Government watchdog finds nothing amiss in Kodak deal

Dec. 7, 2020

A $765 million loan to Eastman Kodak to produce generic APIs has been on hold for months while investigators probe a number of allegations of potential wrongdoing.

The loan, which was aimed at shoring up domestic production of drugs related to the coronavirus, was brokered by the U.S. International Development Finance Corp. (DFC) and announced in July. But within days of its announcement, it was revealed that several executives at Kodak received stock options after the deal triggered a stock price surge of nearly 3,000 percent. 

The Securities and Exchange Commission (SEC) launched an investigation about how executives may have benefitted from when the deal was publicly announced and Democratic-led committees began probes of their own. The DFC quickly put the loan on hold while the investigations played out.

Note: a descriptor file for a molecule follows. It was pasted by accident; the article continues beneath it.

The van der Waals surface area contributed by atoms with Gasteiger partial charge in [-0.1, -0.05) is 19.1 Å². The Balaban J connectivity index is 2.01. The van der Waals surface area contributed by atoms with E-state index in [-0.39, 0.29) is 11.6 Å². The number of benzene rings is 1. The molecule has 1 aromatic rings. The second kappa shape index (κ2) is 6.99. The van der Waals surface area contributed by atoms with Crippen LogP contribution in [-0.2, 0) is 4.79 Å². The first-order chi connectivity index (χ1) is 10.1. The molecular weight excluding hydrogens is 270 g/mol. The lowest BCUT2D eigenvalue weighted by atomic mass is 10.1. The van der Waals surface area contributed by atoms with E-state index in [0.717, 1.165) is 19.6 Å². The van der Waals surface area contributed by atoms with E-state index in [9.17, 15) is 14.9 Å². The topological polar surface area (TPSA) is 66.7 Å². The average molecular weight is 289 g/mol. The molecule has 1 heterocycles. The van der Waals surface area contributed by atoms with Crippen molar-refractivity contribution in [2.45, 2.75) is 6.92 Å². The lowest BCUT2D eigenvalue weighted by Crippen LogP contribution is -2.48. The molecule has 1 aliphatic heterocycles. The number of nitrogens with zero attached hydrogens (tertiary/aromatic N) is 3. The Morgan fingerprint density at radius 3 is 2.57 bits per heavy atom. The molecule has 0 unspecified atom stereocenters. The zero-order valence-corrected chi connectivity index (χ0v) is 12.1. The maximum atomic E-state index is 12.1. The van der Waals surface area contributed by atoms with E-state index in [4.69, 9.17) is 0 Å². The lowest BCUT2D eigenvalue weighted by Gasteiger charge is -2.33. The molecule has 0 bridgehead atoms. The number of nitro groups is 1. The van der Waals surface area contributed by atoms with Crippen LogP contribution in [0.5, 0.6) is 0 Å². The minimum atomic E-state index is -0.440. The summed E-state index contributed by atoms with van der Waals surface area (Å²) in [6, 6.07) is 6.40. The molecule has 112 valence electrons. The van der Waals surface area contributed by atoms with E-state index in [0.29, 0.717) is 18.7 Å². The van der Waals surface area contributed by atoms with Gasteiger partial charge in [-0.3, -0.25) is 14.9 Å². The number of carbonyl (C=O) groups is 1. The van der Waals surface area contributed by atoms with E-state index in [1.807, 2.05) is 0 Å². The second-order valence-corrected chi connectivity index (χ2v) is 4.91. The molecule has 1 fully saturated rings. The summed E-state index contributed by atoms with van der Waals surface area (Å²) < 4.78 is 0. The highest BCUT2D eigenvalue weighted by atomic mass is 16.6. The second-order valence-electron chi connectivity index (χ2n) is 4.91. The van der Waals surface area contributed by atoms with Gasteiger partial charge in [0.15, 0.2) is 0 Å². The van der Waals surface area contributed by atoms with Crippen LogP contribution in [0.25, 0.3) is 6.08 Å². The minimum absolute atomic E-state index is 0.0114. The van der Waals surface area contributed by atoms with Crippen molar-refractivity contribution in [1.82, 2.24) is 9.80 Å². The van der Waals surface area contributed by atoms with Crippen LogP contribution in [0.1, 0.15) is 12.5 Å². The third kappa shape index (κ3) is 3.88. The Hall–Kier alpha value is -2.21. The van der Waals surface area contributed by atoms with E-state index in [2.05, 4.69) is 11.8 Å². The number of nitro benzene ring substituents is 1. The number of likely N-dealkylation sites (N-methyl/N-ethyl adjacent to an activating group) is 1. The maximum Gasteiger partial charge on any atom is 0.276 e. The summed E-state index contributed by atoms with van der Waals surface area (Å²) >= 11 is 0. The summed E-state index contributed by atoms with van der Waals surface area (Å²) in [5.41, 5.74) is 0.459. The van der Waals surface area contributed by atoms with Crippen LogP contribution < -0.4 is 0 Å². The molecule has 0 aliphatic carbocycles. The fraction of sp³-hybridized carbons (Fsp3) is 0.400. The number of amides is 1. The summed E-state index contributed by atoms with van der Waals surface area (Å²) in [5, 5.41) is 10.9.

Now the DFC’s inspector general (IG) has released a report saying that it found no evidence of misconduct and that the DFC did not have any conflicts of interest related to the loan.

A representative for Sen. Elizabeth Warren (D., Mass), told The Wall Street Journal that the IG report failed to address other concerns such as political connections related to the deal, or offer an assessment of the DFC’s process to determine if it adequately avoids taxpayer waste. 

This is the second report to clear Kodak’s name and its handling of the loan. Earlier this year, the company released its own audit, which found that it had not broken any laws. 

Read the full Wall Street Journal report.